State insurance regulators require companies to submit independently audited financial statements, and also to execute their own on-site examinations every three years to verify the financial conditions of each company. In addition, insurance companies must maintain risk-based capital levels that are calculated according to the company’s size and the type of insurance it offers. “The formula considers different kinds of insurance offered and weights them. Homeowners insurance, for example is more stable than medical malpractice insurance and therefore less risky. Huge companies like Met Life or State Farm will have higher capital requirements,” says Mike Moriarty, deputy superintendent of Property and Capital Markets for New York State.
In AIG’s case, the insurance subsidiaries are healthy despite the parent company’s credit troubles. Moriarty says AIG’s insurance subsidiaries, in New York at least, have risk-based capital that exceed its minimum by 300 percent. “It may seem like a lot, but that’s average,” he explains.
Even with these restrictions in place, insurance firms do fail. The number of insurance company insolvencies varies from zero to 10 annually, according to regulators. In a case where a company can’t meet its risk-based capital minimum, the regulators may step in and take over. First, state regulators will ask the troubled company to come up with a plan within 30 to 90 days that corrects its deficiency. If that doesn’t happen, the regulator seeks a court petition to take over the company and marshall its assets. The regulators would then attempt to make the company viable through a sale or merger. “If that’s unsuccessful, then we’d liquidate the company and determine its estimated liabilities, assets and any shortfalls,” Moriarty adds.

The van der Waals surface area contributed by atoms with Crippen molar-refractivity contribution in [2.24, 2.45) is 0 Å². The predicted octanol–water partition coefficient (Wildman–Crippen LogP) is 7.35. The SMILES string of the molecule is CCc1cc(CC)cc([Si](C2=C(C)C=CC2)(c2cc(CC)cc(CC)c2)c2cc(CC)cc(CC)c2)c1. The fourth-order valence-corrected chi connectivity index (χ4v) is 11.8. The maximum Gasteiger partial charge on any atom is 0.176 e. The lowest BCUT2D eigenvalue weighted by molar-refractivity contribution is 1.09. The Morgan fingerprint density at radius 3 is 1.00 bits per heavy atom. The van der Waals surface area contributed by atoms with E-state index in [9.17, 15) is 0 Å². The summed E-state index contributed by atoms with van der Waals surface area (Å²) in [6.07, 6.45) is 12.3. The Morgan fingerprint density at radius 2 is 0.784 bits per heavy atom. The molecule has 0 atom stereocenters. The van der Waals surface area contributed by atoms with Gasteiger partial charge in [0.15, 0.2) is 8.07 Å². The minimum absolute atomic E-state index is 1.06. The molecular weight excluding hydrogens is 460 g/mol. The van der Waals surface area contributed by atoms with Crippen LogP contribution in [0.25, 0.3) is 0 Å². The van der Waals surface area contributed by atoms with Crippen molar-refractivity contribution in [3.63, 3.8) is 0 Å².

Even then, there is another safety net that state insurance regulators can rely on. Guaranty funds are managed by the state for the benefit of policyholders. Each fund is responsible for payouts to policyholders in its own state. The money in the funds derives from the licensed insurance companies in each state—it’s almost like an emergency fund that firms contribute to for clients. (All insurance companies are required to be members of the guaranty association.) Each company’s contribution is based on the total amount of premium it has written—more premium equals greater contributions. Funds are typically managed separately according to insurance type: One fund for property and casualty, another for life. If an insurance company does go bust, and the state guaranty fund doesn’t hold enough cash, then the remaining insurance companies are essentially charged the difference, according to Moriarty.